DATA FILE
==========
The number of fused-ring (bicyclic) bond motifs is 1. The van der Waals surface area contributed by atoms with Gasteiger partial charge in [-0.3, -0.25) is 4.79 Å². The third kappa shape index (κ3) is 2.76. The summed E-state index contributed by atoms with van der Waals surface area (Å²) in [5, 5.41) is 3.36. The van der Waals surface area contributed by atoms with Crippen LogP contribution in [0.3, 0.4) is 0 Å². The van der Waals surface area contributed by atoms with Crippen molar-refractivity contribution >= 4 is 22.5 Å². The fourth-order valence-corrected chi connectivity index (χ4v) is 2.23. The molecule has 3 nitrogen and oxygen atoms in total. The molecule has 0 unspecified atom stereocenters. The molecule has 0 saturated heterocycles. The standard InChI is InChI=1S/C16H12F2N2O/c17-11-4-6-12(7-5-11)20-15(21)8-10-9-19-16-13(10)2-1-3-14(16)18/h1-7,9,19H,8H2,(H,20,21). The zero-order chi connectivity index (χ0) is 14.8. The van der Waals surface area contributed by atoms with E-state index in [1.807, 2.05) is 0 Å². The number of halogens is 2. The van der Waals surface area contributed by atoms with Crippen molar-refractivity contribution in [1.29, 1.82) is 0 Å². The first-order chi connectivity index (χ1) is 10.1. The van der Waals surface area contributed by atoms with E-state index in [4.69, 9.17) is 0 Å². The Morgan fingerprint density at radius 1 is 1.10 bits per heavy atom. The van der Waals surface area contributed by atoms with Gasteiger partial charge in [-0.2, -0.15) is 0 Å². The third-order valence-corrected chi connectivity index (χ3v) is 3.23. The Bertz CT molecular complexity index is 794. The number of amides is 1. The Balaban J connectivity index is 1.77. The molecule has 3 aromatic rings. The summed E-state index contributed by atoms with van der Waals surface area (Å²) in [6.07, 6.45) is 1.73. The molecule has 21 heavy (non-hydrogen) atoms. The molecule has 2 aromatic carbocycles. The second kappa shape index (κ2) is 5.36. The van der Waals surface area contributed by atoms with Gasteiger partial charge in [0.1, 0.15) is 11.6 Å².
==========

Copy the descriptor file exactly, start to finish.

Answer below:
The number of fused-ring (bicyclic) bond motifs is 1. The van der Waals surface area contributed by atoms with Gasteiger partial charge in [-0.3, -0.25) is 4.79 Å². The third kappa shape index (κ3) is 2.76. The summed E-state index contributed by atoms with van der Waals surface area (Å²) in [5, 5.41) is 3.36. The van der Waals surface area contributed by atoms with Crippen LogP contribution in [0.3, 0.4) is 0 Å². The van der Waals surface area contributed by atoms with Crippen molar-refractivity contribution >= 4 is 22.5 Å². The fourth-order valence-corrected chi connectivity index (χ4v) is 2.23. The molecule has 3 nitrogen and oxygen atoms in total. The molecule has 0 unspecified atom stereocenters. The molecule has 0 saturated heterocycles. The standard InChI is InChI=1S/C16H12F2N2O/c17-11-4-6-12(7-5-11)20-15(21)8-10-9-19-16-13(10)2-1-3-14(16)18/h1-7,9,19H,8H2,(H,20,21). The zero-order chi connectivity index (χ0) is 14.8. The van der Waals surface area contributed by atoms with E-state index in [1.807, 2.05) is 0 Å². The number of halogens is 2. The van der Waals surface area contributed by atoms with Crippen molar-refractivity contribution in [1.29, 1.82) is 0 Å². The first-order chi connectivity index (χ1) is 10.1. The van der Waals surface area contributed by atoms with E-state index in [4.69, 9.17) is 0 Å². The Morgan fingerprint density at radius 1 is 1.10 bits per heavy atom. The van der Waals surface area contributed by atoms with Gasteiger partial charge in [-0.2, -0.15) is 0 Å². The third-order valence-corrected chi connectivity index (χ3v) is 3.23. The Bertz CT molecular complexity index is 794. The number of amides is 1. The Balaban J connectivity index is 1.77. The molecule has 3 aromatic rings. The summed E-state index contributed by atoms with van der Waals surface area (Å²) in [6.07, 6.45) is 1.73. The molecule has 21 heavy (non-hydrogen) atoms. The molecule has 2 aromatic carbocycles. The second kappa shape index (κ2) is 5.36. The van der Waals surface area contributed by atoms with Gasteiger partial charge in [0.1, 0.15) is 11.6 Å².